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JAS Forwarding (USA), Inc. v. Owens Truckmen, Inc.

United States District Court, E.D. New York

November 1, 2017

JAS FORWARDING (USA), INC., Plaintiff,
v.
OWENS TRUCKMEN, INC., OWENS LOGISTICS GROUP, LLC, Defendant.

          Spector Rubin, P.A. Attorneys for the Plaintiff By: Andrew R. Spector, Esq., of Counsel.

          George W. Wright & Associates, LLC Attorneys for the Defendants By: George W. Wright, of Counsel.

          MEMORANDUM OF DECISION AND ORDER

          ARTHUR D. SPATT, UNITED STATES DISTRICT JUDGE

         The Plaintiff JAS Forwarding (USA), Inc. (the “Plaintiff”) brought this action against the Defendants Owens Truckmen, Inc. (“OTI”) and Owens Logistics Group, LLC (“OLG”) (collectively, the “Defendants”) alleging fraudulent misrepresentation, breach of contract, and, in the alternative, breach of statutory duties under the ICC Termination Act of 1995, the Carmack Amendment, 49 U.S.C.§ 14706 et seq. The Plaintiff only seeks damages in the amount of $15, 000.

         Presently before the Court are two motions: a motion by OLG to vacate the Clerk's entry of default pursuant to Federal Rule of Civil Procedure (“Fed. R. Civ. P.” or “Rule”) 55(c), and a motion by OTI to dismiss the fraudulent misrepresentation count pursuant to Rule 12(b)(6). For the following reasons, OLG's motion to vacate the entry of default is granted, and OTI's motion to dismiss is denied.

         I. BACKGROUND

         A. The Relevant Procedural Background

         On May 15, 2017, the Plaintiff filed its complaint in the Supreme Court of the State of New York, Nassau County. The complaint alleged two causes of action-for fraudulent misrepresentation, and breach of contract. In the alternative, the complaint alleged a cause of action for breach of statutory duties under the ICC Termination Act of 1995, the Carmack Amendment, 49 U.S.C. § 14706 et seq.

         On June 14, 2017, OTI removed the action on the ground that the Court has jurisdiction over a federal question; namely, whether the Defendants violated the Carmack Amendment.

         On June 19, 2017, OTI filed a motion pursuant to Rule 12(b)(6) to dismiss the Plaintiff's claim for fraudulent misrepresentation against it.

         On June 28, 2017, the Plaintiff requested a certificate of default against OLG. The Clerk of the Court noted the default of OLG on the same day.

         On September 21, 2017, OLG moved to vacate the Clerk's entry of default.

         B. The Relevant Facts

         The following facts are drawn from the Plaintiff's complaint, and for the purposes of OTI's motion to dismiss pursuant to Rule 12(b)(6), are accepted as true.

         The Plaintiff is a Georgia corporation. It is not clear from the face of the complaint in what type of business the Plaintiff engages. OTI and OLG are New York corporations. Both of the Defendants appear to engage in trucking services, and the complaint alleges that the Defendants are carriers as defined by the Carmack Amendment, or they held themselves out to be carriers.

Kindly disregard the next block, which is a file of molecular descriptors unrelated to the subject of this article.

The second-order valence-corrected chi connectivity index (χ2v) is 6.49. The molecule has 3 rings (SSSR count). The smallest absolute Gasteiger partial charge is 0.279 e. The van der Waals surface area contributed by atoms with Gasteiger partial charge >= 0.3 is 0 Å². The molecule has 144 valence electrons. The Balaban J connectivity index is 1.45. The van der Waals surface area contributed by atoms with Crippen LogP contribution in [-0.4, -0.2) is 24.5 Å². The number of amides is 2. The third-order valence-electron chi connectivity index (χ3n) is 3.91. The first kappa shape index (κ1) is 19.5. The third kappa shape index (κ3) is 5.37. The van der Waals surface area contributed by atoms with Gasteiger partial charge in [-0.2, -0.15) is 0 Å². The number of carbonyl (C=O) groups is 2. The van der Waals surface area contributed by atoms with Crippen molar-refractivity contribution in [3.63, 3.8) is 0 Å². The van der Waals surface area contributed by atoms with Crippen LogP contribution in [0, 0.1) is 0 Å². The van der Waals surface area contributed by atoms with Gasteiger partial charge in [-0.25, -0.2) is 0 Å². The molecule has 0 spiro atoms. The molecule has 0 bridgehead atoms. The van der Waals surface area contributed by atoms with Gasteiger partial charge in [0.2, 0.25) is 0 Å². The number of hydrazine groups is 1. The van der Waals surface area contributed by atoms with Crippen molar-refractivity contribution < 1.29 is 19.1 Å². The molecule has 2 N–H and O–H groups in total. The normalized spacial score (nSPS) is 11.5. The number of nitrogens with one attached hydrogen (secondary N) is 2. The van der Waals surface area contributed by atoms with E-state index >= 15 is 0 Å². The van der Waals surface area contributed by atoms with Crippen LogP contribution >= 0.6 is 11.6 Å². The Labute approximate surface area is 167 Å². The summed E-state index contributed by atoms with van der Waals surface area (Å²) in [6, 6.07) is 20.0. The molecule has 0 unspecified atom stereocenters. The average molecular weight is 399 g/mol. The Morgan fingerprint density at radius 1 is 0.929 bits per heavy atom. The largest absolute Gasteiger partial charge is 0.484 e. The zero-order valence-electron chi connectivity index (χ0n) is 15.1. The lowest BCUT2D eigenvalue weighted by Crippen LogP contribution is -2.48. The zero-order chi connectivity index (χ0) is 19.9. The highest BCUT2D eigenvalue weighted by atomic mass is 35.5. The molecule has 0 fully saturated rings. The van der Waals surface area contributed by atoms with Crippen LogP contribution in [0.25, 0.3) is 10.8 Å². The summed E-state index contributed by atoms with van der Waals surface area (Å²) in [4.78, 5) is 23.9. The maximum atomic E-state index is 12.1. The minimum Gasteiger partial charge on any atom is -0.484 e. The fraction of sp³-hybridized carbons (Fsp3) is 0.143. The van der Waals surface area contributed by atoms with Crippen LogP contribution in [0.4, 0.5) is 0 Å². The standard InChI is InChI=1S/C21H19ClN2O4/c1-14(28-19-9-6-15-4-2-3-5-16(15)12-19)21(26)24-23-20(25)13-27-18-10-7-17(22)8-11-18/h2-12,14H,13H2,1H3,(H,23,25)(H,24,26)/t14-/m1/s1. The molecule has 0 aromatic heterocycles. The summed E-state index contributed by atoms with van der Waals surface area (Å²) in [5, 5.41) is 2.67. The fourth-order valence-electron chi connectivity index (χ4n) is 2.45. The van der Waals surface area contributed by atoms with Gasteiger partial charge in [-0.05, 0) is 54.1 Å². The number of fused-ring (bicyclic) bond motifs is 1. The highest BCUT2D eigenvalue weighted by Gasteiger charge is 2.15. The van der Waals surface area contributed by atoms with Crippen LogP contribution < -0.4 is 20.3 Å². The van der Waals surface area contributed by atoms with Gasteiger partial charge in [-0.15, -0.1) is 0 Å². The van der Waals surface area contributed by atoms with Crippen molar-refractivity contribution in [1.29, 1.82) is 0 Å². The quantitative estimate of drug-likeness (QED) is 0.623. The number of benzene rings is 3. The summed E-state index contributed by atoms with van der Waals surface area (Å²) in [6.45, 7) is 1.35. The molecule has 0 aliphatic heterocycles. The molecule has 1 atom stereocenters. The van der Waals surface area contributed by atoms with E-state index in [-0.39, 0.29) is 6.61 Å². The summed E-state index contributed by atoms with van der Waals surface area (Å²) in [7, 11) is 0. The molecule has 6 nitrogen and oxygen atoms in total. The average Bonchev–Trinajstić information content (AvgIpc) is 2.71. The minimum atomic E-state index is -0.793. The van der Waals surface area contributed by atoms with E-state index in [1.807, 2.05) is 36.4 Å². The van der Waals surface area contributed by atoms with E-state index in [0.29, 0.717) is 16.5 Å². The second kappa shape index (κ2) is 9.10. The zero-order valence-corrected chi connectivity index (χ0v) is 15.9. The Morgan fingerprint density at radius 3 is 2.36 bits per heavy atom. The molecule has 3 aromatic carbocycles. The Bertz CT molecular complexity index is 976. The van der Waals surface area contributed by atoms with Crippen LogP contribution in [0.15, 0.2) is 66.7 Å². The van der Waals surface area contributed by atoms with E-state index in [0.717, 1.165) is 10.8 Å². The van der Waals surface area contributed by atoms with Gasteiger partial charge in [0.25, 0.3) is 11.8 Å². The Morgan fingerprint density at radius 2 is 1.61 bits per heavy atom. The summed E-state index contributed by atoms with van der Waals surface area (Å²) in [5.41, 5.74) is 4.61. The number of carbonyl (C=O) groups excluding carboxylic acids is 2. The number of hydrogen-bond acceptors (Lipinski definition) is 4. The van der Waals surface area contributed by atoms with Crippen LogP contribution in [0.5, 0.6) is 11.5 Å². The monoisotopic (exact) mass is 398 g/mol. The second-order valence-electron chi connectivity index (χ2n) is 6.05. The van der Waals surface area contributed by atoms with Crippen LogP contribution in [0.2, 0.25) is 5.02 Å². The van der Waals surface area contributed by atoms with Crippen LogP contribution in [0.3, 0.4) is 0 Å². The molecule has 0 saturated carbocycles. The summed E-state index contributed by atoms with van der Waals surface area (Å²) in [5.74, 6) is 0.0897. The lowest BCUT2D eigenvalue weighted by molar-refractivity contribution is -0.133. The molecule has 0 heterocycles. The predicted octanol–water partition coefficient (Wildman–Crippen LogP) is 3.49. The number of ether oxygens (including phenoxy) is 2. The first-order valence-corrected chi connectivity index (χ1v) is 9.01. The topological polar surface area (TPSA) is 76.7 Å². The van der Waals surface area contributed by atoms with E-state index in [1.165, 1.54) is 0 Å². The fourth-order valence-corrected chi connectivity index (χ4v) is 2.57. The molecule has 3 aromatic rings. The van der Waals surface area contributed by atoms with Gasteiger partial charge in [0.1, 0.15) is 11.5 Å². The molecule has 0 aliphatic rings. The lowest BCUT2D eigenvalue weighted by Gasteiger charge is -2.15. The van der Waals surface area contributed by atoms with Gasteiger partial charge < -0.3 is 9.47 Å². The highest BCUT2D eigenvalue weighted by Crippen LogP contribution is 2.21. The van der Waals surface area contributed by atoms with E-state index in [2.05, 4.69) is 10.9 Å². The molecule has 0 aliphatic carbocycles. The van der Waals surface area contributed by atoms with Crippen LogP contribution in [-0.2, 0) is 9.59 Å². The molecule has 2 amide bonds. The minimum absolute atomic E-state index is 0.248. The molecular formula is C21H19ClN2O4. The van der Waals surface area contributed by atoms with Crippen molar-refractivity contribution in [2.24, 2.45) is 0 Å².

Although the complaint does not state when, the Plaintiff retained OTI to unpack, store, and ship cargo containing mascara (the “cargo”). The complaint does not state if this was a onetime agreement, or if it was an ongoing relationship.

         At some point, which is not clear from the face of the complaint, the cargo arrived in the Port of New Jersey. The complaint alleges that OTI received the cargo, and brought it to its warehouse for delivery to Howell, Michigan. Again, the complaint does not state any dates for these events.

         The pickup order, which was sent from the Plaintiff to OTI, stated that the cargo consisted of 21 pallets. When the cargo was delivered to Michigan, “it was discovered” that three pallets were missing. The three pallets amounted to 23, 328 sets of mascara. The complaint does not state when the cargo arrived, or who “discovered” that the three pallets were missing.

         The complaint alleges that OTI did not make any exceptions to the quantity of cargo that it had received, nor did it notify the Plaintiff that it had received fewer pallets than the number indicated on the pickup order.

         The Plaintiff's customer, who presumably ordered the missing mascara, made a claim against the Plaintiff for $21, 788.35. Through a series of emails, OTI allegedly stated that they would, through insurance, reimburse the Plaintiff for the missing pallets. The Plaintiff claims that it relied on these representations from OTI when it paid the customer who made the claim against it. On February 15, 2017, which is the only date detailed in the complaint, OTI allegedly told the Plaintiff that “[w]e will have our insurance take care of it.”

         However, OTI apparently later stated that it never agreed to reimburse the Plaintiff.

         The Plaintiff was informed, on some date, that OTI did not perform the services at issue for the Plaintiff, but that OLG had done so instead, and that OLG did not have insurance for the Plaintiff's claim. The Plaintiff alleges that OTI has stated that OLG is a “motor broker only, and not a carrier, and, therefore, has no responsibility for any cargo loss.” (Compl. ¶ 27). The Plaintiff states that it always communicated with OTI, and that all documents provided to the Plaintiff ...


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